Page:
Private Practice Infectious Disease: Metro Infectious Disease Consultants
How to Cite: Petrak, R.; Fliegelman, R.; Van Hise, N.; Chundi, V.; Didwania, V.; Han, A.; Harting, B. Private Practice Infectious Disease: Metro Infectious Disease Consultants. Priv. Pract. Infect. Dis., 2023, 3(4): 9; doi.org/10.55636/ppid3040009.
© 2023 Copyright by Authors. Licensed as an open access article using a CC BY 4.0 license.
Keywords: Infectious disease; Compensation; Private Practice
The practice of infectious disease (ID) is the most dynamic, stimulating, and challenging subspecialty in medicine. It interfaces with virtually every other medical and surgical specialty, allowing for a diverse patient experience. Hospitals rely on ID physicians to direct antibiotic stewardship and infection
control programs, as well as therapeutic guideline development. Despite extensive efforts by the Infectious Disease Society of America (IDSA), these realities have not been imprinted on the medical workforce in training. Over the last 11 years , ID fellowships have failed to fill open positions.
Surveys have consistently listed ID as one of the lowest-paid specialties with one of the highest rates of burnout—a non-sustainable situation [1–4]. The prosperity, lifestyle options, and overall satisfaction with the clinical practice of infectious disease has, unfortunately, been lost in this morass. In an attempt to identify unknown issues, Metro Infectious Disease Consultants (MIDC) conducted an internal physician audit.
MIDC comprises 106 infectious disease physicians working in 26 offices, 110 hospitals, and 8 states. Physicians are stratified into four levels: employee, partner, senior partner, and founding partner. Of the 106 ID physicians, 63 are male and 43 are female. Ages range from 31 to 70, with a median age of 46.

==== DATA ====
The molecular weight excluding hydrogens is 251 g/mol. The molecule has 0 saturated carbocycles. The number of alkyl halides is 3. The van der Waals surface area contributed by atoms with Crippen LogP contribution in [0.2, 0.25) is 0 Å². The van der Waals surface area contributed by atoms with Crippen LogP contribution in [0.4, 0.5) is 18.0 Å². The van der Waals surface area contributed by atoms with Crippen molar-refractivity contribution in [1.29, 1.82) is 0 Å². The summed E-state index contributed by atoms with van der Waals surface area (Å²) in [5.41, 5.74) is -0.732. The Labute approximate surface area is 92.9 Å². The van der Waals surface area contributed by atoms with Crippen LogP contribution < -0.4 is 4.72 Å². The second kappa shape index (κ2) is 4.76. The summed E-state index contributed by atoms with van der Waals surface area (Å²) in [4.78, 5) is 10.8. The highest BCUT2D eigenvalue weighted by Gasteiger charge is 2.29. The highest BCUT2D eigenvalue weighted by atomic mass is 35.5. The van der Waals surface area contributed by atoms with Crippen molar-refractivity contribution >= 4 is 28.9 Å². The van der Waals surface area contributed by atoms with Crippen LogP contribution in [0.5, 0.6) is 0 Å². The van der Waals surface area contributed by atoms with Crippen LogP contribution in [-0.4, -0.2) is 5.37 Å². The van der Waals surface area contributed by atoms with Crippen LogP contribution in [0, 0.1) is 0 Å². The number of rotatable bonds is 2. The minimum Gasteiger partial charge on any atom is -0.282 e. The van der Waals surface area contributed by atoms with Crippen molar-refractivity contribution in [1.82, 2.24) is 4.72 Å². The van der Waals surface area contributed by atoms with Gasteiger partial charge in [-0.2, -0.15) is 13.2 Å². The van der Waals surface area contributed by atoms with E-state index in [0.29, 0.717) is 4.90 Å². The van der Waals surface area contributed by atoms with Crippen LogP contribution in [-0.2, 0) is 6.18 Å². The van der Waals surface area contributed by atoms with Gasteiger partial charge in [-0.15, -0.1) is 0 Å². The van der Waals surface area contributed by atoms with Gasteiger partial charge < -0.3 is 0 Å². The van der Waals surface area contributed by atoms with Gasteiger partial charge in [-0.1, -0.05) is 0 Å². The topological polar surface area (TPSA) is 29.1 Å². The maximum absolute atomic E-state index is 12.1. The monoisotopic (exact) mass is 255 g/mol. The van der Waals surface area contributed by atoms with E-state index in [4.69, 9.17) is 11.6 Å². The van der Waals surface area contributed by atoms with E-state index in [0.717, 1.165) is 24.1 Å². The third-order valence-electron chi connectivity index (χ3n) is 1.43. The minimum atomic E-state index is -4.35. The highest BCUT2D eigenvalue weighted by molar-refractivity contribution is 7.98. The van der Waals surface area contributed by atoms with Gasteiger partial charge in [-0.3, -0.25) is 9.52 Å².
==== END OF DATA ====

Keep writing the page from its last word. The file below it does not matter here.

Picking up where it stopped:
Multiple schedules are available for employees, including full- or part-time, and 7 days of consecutive work followed by 7 days off (7/7). In addition, MIDC employs 190 physician extenders.
These professionals are primarily utilized in the inpatient setting to clinically support a larger or more challenging patient population. This results in a more organized workflow, limiting the inherent inefficiencies of hospital care. Physician extenders are also invaluable in the outpatient arena for infusion therapy administration and management. In addition, the supervising physician has the opportunity to provide educational support for the extender.
One hundred and eighty-three nurses provide support for in-office patient care, outpatient parenteral antibiotic therapy (OPAT) evaluation, and infusion administration. Sixteen pharmacists are utilized for antimicrobial stewardship, clinical research, continuing medical education (CME) support, and medication safety.
Having achieved Accreditation Council for Continuing Medical Education certification in 2017, MIDC awarded over 1500 h of category 1 infectious disease CME to their physicians in 2022 alone. With the onset of the pandemic, MIDC convened a weekly meeting available via teleconference. This expedited the transmission of rapidly changing information to the physician, extender, and pharmacy workforce. In addition, these educational events enhanced collegiality and solidified MIDCs efforts to manage these critically ill patients.
MIDC revenue generation is diverse, including inpatient and outpatient consultations, OPAT, biologic infusion supervision, and clinical research. MIDC also services numerous contracts for infection control, antibiotic stewardship, and medical leadership.